“Effectively, what is meant to be good for employees will become bad for some of them as it will cause loss of jobs to them. We have high levels of unemployment in this country so the biggest concern to our government and the various stakeholders should be about employment creation in various sectors of our economy and so we should be hearing more pronouncements about creating an enabling environment for employment creation from our government and not always making announcements that are increasing the cost of doing business which threaten the few jobs that are available in the country,” stated Chibanda, adding that the percentage increment for both industry and domestic wages was very high for business to survival.
“This is the reason why ZFE proposed that the minimum wages should be increased by 21 per cent, which in our view was going to be a fair deal for both the employers and our workers. Unfortunately, both the government and the labour movement objected to our proposal and pushed for 50 per cent for shop workers and 100 per cent for domestic workers.”
He stated that more time was needed for the employers to renegotiate the contracts with their employees.
Chibanda appealed to the minister to extend the implementation dates to next year.
But Simukoko, in a letter to Zambia Federation of Employers dated September 6, 2018, said the consultative process was very exhaustive.
“Reference is made to your letter dated 1st August, 2018 on the above subject matter. I take note of the contents of the letter and the request made by the Federation. However, I wish to guide as follows: (i) The consultative process was very exhaustive in the tripartite manner as provided for in the Industrial and Labour Relations Act Cap 269 of the Laws of Zambia. This was in a spirit of enhancing a wide national consultation and promotion of social dialogue on such important national issues. (ii) while we appreciate your very wide engagement with the affiliates of the Federation, it is not possible to take the submission of the affiliate employers’ association to Zambia Federation of Employers away from the Tripartite Consultative Labour Council (TCLC), a forum at which they were represented through ZFE,” Simukoko stated in part.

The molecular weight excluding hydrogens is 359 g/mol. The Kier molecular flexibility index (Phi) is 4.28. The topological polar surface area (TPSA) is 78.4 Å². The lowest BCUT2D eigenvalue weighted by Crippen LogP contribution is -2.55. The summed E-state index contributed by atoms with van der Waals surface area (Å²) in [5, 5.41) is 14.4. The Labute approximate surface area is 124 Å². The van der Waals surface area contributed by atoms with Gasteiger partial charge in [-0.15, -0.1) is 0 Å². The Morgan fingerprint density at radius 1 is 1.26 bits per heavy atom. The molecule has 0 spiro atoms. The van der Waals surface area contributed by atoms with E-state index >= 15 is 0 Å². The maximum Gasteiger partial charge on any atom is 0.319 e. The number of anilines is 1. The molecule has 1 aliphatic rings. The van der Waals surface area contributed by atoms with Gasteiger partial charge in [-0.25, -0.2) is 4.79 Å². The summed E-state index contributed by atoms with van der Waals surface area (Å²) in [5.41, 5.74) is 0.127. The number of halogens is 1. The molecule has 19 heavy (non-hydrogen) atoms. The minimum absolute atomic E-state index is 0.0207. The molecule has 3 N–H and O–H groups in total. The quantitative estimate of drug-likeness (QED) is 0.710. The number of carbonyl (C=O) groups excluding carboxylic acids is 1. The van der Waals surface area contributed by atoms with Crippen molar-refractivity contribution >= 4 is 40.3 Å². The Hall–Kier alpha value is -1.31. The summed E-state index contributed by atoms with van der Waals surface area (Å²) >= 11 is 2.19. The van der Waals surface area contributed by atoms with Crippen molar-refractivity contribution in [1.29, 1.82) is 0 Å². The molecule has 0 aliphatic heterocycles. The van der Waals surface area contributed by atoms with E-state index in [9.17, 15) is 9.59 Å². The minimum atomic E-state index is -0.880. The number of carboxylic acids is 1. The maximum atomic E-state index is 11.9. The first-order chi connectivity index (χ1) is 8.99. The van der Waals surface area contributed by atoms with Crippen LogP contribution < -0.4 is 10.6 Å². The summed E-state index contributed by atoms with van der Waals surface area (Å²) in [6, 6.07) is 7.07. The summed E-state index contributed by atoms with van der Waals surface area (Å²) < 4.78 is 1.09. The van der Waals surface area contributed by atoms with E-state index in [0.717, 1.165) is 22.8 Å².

“(iii) The legitimacy for consultation of employers’ associations on such matters is done to duly registered associations of employers in accordance with Section 2 (4) of the Industrial and Labour Relations Act CAP 269 of the Laws of Zambia through the Zambia Federation of Employers. Records at the Ministry of Labour and Social Security show that most of your affiliated employers’ associations are not duly registered.”
She stated that her office was ready to dialogue with stakeholders.
“Notwithstanding the fact that some are not registered, my office stands ready to always
dialogue with stakeholders. You as ZFE should have raised these issues at the TCLC of 19 May 2018. You, however, want to undo the resolutions of a validly constituted TCLC. This works against the principle of social dialogue because each of the tripartite partners could raise a similar objection from one or two of its affiliates. The TCLC remains the legal procedure by which policy matters are settled,” stated Simukoko.